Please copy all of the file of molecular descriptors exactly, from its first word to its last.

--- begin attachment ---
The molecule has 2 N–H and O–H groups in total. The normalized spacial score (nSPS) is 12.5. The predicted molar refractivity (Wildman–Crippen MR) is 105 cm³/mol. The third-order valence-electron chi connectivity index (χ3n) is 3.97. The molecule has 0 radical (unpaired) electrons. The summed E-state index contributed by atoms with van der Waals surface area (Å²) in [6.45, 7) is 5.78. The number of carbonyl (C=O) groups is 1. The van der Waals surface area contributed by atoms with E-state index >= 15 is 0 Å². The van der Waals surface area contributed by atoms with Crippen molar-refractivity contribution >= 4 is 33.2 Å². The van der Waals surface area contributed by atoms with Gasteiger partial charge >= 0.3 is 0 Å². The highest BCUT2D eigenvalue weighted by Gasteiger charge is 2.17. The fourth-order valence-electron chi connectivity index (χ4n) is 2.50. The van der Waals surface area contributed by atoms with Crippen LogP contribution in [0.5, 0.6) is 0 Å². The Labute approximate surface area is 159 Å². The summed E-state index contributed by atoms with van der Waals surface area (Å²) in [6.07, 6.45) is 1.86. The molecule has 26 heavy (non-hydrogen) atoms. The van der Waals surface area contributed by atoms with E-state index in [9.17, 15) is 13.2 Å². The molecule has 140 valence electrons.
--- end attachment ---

The molecule has 2 N–H and O–H groups in total. The normalized spacial score (nSPS) is 12.5. The predicted molar refractivity (Wildman–Crippen MR) is 105 cm³/mol. The third-order valence-electron chi connectivity index (χ3n) is 3.97. The molecule has 0 radical (unpaired) electrons. The summed E-state index contributed by atoms with van der Waals surface area (Å²) in [6.45, 7) is 5.78. The number of carbonyl (C=O) groups is 1. The van der Waals surface area contributed by atoms with E-state index >= 15 is 0 Å². The van der Waals surface area contributed by atoms with Crippen molar-refractivity contribution >= 4 is 33.2 Å². The van der Waals surface area contributed by atoms with Gasteiger partial charge >= 0.3 is 0 Å². The highest BCUT2D eigenvalue weighted by Gasteiger charge is 2.17. The fourth-order valence-electron chi connectivity index (χ4n) is 2.50. The van der Waals surface area contributed by atoms with Crippen LogP contribution in [0.5, 0.6) is 0 Å². The Labute approximate surface area is 159 Å². The summed E-state index contributed by atoms with van der Waals surface area (Å²) in [6.07, 6.45) is 1.86. The molecule has 26 heavy (non-hydrogen) atoms. The van der Waals surface area contributed by atoms with E-state index in [9.17, 15) is 13.2 Å². The molecule has 140 valence electrons.